For this reason there is a way to recompile only the change file and its supposed dependencies. You can turn on this experimental feature by adding the following to your settings:
incrementalAssetsCompilation := true
incrementalAssetsCompilation key (an SBT setting) isn’t actually
available, though, despite being documented. According to
http://stackoverflow.com/questions/12368679, the feature didn’t make it
into Play 2.0.3 (or 2.0.4).
For the intrepid reader, the code that does the LESS-to-CSS translation is in the following source file:
There are several possible causes for the slowness, including:
- Is the LESS compiler slower than the Sass compiler?
- Is running LESS via Rhino slower than running the
lessccommand (via Node.js) on the same files?
- How much is Twitter Bootstrap contributing to the problem?
I tested the first two. As for Twitter Bootstrap, I’m certain that it is
contributing. I’m keeping the Bootstrap source LESS files in my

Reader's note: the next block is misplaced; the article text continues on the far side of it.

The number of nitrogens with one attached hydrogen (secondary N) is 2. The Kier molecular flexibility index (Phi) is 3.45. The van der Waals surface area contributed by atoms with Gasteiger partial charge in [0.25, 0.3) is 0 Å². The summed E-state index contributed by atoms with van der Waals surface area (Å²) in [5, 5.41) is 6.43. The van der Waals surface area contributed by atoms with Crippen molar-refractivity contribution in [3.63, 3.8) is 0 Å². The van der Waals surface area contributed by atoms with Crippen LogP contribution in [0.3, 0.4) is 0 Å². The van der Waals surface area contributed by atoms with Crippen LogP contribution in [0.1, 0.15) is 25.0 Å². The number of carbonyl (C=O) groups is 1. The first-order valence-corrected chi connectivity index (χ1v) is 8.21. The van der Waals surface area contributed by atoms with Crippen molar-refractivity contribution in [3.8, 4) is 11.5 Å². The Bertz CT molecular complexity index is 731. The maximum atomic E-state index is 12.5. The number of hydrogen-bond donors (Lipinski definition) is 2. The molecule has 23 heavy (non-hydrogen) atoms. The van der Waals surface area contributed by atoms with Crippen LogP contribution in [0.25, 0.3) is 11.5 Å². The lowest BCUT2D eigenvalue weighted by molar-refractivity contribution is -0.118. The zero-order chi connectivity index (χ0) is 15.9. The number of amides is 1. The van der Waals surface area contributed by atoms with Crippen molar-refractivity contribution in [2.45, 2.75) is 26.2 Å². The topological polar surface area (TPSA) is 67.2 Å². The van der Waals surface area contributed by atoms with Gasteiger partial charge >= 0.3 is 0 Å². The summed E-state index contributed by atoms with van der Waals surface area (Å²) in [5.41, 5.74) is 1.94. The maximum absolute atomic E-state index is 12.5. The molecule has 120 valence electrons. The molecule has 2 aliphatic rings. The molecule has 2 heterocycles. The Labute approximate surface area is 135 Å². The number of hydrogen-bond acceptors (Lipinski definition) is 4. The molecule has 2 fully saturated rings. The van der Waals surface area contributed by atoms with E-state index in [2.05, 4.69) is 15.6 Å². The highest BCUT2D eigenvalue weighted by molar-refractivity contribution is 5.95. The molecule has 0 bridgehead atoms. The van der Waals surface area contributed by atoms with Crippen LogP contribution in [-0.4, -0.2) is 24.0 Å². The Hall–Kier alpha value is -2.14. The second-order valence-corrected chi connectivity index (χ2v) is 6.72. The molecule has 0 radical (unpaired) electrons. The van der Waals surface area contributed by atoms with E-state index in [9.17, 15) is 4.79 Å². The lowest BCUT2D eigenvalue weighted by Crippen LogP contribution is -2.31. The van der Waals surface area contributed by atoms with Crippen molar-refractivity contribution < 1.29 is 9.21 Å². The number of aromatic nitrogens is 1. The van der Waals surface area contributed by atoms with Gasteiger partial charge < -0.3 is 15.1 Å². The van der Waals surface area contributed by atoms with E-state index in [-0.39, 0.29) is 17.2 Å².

app/assets/stylesheets tree, largely because it’s easier to modify
_variables.less that way. Twitter Bootstrap is big. Twitter
Bootstrap’s LESS files have 5,125 lines of LESS (including about 770 lines of
white space and comments). My LESS files add another 991 lines (about 240 of
which are white space and comments).
Using a precompiled Bootstrap would probably make a significant difference in LESS recompilation, but I’m not interested in doing that until I’ve exhausted other possibilities, because of the convenience of working with the Bootstrap sources.
I ran the following tests, to try to get an idea of what to do next. Note that a graph follows the test descriptions.
Test 1: Less recompilation via Play
This test is simple: Run a script that touches one of my
.less input files,
then attempt to access a non-authenticated page in the application. Play
detects the modified LESS source file and invokes its internal Rhino-based
recompilation of all LESS files.